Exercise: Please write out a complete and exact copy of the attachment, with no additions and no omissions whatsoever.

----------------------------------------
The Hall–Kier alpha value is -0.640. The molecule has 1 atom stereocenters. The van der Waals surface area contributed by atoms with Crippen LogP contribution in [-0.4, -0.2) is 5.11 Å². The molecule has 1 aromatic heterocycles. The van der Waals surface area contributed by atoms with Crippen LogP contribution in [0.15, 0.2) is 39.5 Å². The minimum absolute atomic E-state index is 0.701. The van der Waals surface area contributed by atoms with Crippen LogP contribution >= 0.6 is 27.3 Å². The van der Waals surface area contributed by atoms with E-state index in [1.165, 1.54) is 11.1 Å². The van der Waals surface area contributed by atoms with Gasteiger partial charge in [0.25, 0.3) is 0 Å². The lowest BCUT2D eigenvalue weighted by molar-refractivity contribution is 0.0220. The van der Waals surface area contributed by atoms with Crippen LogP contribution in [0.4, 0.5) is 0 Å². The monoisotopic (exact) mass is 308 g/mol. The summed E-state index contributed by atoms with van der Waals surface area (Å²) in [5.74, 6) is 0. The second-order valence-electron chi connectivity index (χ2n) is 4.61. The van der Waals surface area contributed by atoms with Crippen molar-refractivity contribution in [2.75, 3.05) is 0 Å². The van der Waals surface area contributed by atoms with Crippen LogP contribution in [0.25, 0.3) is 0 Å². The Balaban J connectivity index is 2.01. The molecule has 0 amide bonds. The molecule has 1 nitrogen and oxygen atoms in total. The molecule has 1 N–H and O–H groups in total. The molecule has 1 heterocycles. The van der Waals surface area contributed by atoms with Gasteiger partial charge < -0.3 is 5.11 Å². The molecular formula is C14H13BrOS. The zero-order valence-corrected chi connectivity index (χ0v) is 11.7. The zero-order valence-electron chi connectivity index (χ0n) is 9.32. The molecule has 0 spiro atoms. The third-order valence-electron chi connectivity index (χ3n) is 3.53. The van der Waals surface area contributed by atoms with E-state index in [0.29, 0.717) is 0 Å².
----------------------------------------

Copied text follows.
The Hall–Kier alpha value is -0.640. The molecule has 1 atom stereocenters. The van der Waals surface area contributed by atoms with Crippen LogP contribution in [-0.4, -0.2) is 5.11 Å². The molecule has 1 aromatic heterocycles. The van der Waals surface area contributed by atoms with Crippen LogP contribution in [0.15, 0.2) is 39.5 Å². The minimum absolute atomic E-state index is 0.701. The van der Waals surface area contributed by atoms with Crippen LogP contribution >= 0.6 is 27.3 Å². The van der Waals surface area contributed by atoms with E-state index in [1.165, 1.54) is 11.1 Å². The van der Waals surface area contributed by atoms with Gasteiger partial charge in [0.25, 0.3) is 0 Å². The lowest BCUT2D eigenvalue weighted by molar-refractivity contribution is 0.0220. The van der Waals surface area contributed by atoms with Crippen LogP contribution in [0.4, 0.5) is 0 Å². The monoisotopic (exact) mass is 308 g/mol. The summed E-state index contributed by atoms with van der Waals surface area (Å²) in [5.74, 6) is 0. The second-order valence-electron chi connectivity index (χ2n) is 4.61. The van der Waals surface area contributed by atoms with Crippen molar-refractivity contribution in [2.75, 3.05) is 0 Å². The van der Waals surface area contributed by atoms with Crippen LogP contribution in [0.25, 0.3) is 0 Å². The Balaban J connectivity index is 2.01. The molecule has 0 amide bonds. The molecule has 1 nitrogen and oxygen atoms in total. The molecule has 1 N–H and O–H groups in total. The molecule has 1 heterocycles. The van der Waals surface area contributed by atoms with Gasteiger partial charge < -0.3 is 5.11 Å². The molecular formula is C14H13BrOS. The zero-order valence-corrected chi connectivity index (χ0v) is 11.7. The zero-order valence-electron chi connectivity index (χ0n) is 9.32. The molecule has 0 spiro atoms. The third-order valence-electron chi connectivity index (χ3n) is 3.53. The van der Waals surface area contributed by atoms with E-state index in [0.29, 0.717) is 0 Å².